Straddling the Border

Straddling the Border

Straddling the Border

The latest chatter in cyberspace.
Nov. 28 2005 5:26 PM

Straddling the Border

President Bush sets out this week to push a policy of immigration reform he hopes will please several estranged interests; bloggers respond with predictions and advice. They also discuss a study showing the overall economic benefit of file sharing and a harrowing video of violence against Iraqi civilians.

Straddling the border:In trips to Tucson, Ariz., and El Paso, Texas, this week, President Bush hopes to build support for immigration reform. "The president's plan pairs a guest worker program for foreigners with border security enforcement, an attempt to satisfy both his business supporters, who believe foreign workers help the economy, and his conservative backers, who take a hard line on illegal immigration," the Washington Post reports.


"No doubt this is an effort to appear presidential and salvage some better poll numbers during the holiday season," writes Copy Editor at news digest Edit Copy. At A Certain Slant of Light, however, committed conservative B. Austin Higgins says the president better be careful just how he panders. "If President Bush stubbornly broaches the subject of amnesty this week … and if he doesn't squarely place border security in the forefront of his immigration-related proposals, there will be a firestorm within the ranks of conservative Republicans that will make the Harriet Miers' brouhaha pale by comparison," he predicts.

Formidable conservative Ed Morrissey, who thinks the initiative has been a long time coming, agrees. "Not all of this will thrill the Republican base. … The GOP doesn't like the notion of Bush's guest-worker program, but the open question of what to do with 10 million illegal aliens already inside the US requires some sort of reasonable answer," he writes at Captain's Quarters.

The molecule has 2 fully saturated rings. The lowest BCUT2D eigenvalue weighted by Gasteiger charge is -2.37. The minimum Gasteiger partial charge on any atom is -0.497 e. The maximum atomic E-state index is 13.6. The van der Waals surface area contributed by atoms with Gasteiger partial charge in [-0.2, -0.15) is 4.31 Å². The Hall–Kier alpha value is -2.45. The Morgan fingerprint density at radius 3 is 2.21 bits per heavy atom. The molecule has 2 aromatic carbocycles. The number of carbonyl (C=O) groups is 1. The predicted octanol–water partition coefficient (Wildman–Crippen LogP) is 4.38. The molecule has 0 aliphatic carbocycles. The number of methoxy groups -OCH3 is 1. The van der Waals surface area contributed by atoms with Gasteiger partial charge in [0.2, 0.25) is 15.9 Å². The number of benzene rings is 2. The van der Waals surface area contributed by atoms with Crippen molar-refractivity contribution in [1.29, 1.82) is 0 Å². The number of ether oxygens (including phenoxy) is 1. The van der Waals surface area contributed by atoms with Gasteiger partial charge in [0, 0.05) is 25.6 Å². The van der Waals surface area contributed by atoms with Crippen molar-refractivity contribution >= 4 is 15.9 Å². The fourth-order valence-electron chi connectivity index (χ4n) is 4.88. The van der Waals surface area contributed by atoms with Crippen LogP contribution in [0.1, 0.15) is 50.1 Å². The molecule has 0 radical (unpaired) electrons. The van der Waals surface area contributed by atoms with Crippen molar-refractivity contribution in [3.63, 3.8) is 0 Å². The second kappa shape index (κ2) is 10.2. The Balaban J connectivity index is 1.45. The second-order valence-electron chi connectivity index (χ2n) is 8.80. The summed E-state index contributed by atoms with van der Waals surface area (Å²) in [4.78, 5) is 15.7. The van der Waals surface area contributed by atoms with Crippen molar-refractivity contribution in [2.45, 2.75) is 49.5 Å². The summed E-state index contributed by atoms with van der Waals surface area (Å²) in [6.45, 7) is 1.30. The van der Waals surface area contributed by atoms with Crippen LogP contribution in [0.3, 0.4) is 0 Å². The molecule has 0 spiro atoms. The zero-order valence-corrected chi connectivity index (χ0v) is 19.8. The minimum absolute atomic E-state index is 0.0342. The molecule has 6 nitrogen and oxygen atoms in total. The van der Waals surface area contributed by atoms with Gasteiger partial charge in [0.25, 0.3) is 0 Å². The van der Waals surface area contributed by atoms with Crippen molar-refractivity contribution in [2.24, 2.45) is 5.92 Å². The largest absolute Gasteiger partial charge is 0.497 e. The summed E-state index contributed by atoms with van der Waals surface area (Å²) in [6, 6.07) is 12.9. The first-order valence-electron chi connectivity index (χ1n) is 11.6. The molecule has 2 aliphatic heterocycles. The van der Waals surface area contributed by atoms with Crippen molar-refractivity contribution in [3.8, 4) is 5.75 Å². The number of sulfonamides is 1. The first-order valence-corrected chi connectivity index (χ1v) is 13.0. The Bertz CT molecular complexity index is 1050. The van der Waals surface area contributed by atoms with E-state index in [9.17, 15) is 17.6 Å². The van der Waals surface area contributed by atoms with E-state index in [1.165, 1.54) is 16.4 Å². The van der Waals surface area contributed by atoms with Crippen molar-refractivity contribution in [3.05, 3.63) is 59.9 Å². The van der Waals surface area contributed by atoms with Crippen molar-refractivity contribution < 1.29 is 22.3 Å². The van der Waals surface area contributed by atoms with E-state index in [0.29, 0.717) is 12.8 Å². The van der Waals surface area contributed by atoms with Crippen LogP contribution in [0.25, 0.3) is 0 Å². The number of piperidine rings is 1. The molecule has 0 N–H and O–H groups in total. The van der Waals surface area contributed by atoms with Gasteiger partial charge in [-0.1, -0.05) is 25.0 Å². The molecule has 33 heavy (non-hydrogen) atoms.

PoliPundit Jayson Javitz blames patron saint Ronald Reagan for the current predicament, which he believes stems from liberal immigration legislation passed on that president's watch. "Dutch, if you're listening, you were the greatest, but on that one you should have brought out the veto pen, Chief," he says. "There will need to be some mechanism for more efficient deportations of criminal aliens. There will need to be some reality-based measure for dealing with the realities of the labor markets and the needs of small businesses."

Juan Mann of Deport Aliens is even more militant on that point. "Real immigration law enforcement is arresting aliens, deporting them, and making sure they stay out," he writes at The Immigration Blog, a Michelle Malkin subsidiary. "That means summary removal, not perpetual federal litigation. That means officers with guns removing as many interlopers and criminals as quickly and efficiently as possible."

Read more about immigration.

File-sharing and intellectual property: Cambridge researcher Rufus Pollock has compiled a digestive summary of studies on the relationship between file-sharing and music sales. By his reading, one recent, quantitative analysis demonstrates that well-established artists suffer while less-established ones benefit from P2P networks; several other studies he cites suggest that the social benefits of file-sharing are three times the size of the costs incurred by the music industry.

Matthew Yglesias cheers the summary at progressive salon TPMCafe. "Record companies and their movie studio allies have managed to convince a shockingly large swathe of opinion that the purpose of intellectual property law is to prevent copyright infringement. In fact," he counters, "the purpose is to advance the general welfare of society. Infringement should be defined, and the law should be enforced, in a manner designed to improve overall welfare. There's essentially no reason to think that a hard-core crackdown on file-sharing programs would achieve that goal."

Writing at the libertarian QandO Blog, Jon Henke thinks the general-welfare argument stinks of liberal hypocrisy. "In the liberal worldview, property rights exist to protect society, not individuals; laws should be enforced not because you should have rights, but because it's good for society if government protects your rights," he writes. "When push comes to shove for modern liberals, the raison d'etre of individual rights is the raison d'etat."